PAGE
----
for Access to Finance: Policy and Programming Tool.”
This tool was created for practical use by USAID
Mission staff, practitioners, and other stakeholders in
the field and provides guidelines for assessing the
need for legal and regulatory reform that would
increase access to finance for poor households and
micro entrepreneurs. The toolkit is comprised of three
steps: assessing the existing situation for financial
services, analyzing the conditions for reform, and
determining what is feasible.
KEY WORDS
Legal and regulatory reform, access to finance,
microfinance
DOWNLOAD
http://www.microlinks.org
CONTENTS
OVERVIEW & OBJECTIVE........................................................................... 1
BACKGROUND............................................................................................. 3
STATEMENT OF WORK ............................................................................... 4
Objectives.......................................................................................................4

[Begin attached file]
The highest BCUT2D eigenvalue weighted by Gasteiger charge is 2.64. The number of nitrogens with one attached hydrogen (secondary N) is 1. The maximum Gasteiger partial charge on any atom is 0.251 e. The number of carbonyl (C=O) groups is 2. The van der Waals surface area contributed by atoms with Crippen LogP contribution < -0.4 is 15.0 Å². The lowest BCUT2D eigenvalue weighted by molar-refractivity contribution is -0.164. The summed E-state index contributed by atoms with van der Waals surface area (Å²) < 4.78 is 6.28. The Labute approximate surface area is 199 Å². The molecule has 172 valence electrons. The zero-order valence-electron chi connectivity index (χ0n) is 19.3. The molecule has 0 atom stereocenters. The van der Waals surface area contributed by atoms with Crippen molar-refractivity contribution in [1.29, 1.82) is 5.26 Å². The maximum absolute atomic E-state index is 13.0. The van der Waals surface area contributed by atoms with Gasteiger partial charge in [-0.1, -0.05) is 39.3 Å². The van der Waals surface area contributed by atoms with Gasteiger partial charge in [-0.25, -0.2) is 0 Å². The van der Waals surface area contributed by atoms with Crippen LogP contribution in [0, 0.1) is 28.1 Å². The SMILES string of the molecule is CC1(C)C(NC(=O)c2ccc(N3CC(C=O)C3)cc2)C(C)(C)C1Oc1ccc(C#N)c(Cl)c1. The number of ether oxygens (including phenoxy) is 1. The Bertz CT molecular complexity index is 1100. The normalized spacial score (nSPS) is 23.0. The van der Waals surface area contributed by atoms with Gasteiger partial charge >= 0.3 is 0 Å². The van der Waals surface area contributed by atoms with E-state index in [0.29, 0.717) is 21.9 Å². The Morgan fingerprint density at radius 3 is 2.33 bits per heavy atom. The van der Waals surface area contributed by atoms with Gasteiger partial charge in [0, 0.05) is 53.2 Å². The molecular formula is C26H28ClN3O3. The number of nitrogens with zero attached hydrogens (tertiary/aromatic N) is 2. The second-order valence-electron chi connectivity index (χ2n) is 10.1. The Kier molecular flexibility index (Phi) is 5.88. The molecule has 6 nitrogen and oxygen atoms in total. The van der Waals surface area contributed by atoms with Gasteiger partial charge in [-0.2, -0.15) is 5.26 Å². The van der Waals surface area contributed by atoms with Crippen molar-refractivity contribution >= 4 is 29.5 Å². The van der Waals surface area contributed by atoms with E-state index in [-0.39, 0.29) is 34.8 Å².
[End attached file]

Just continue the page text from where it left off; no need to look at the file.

Tasks...............................................................................................................4
DELIVERABLES............................................................................................ 8
Status Reports.................................................................................................8
Worksheet and Draft Recommendations........................................................8
Stakeholder Workshop [Optional]..................................................................8
Final Recommendations for Program Design ................................................8
RECOMMENDED COMPOSITION OF TEAM
& LEVEL OF EFFORT................................................................................... 9
PERIOD OF PERFORMANCE
& EXPECTED LEVEL OF EFFORT............................................................. 10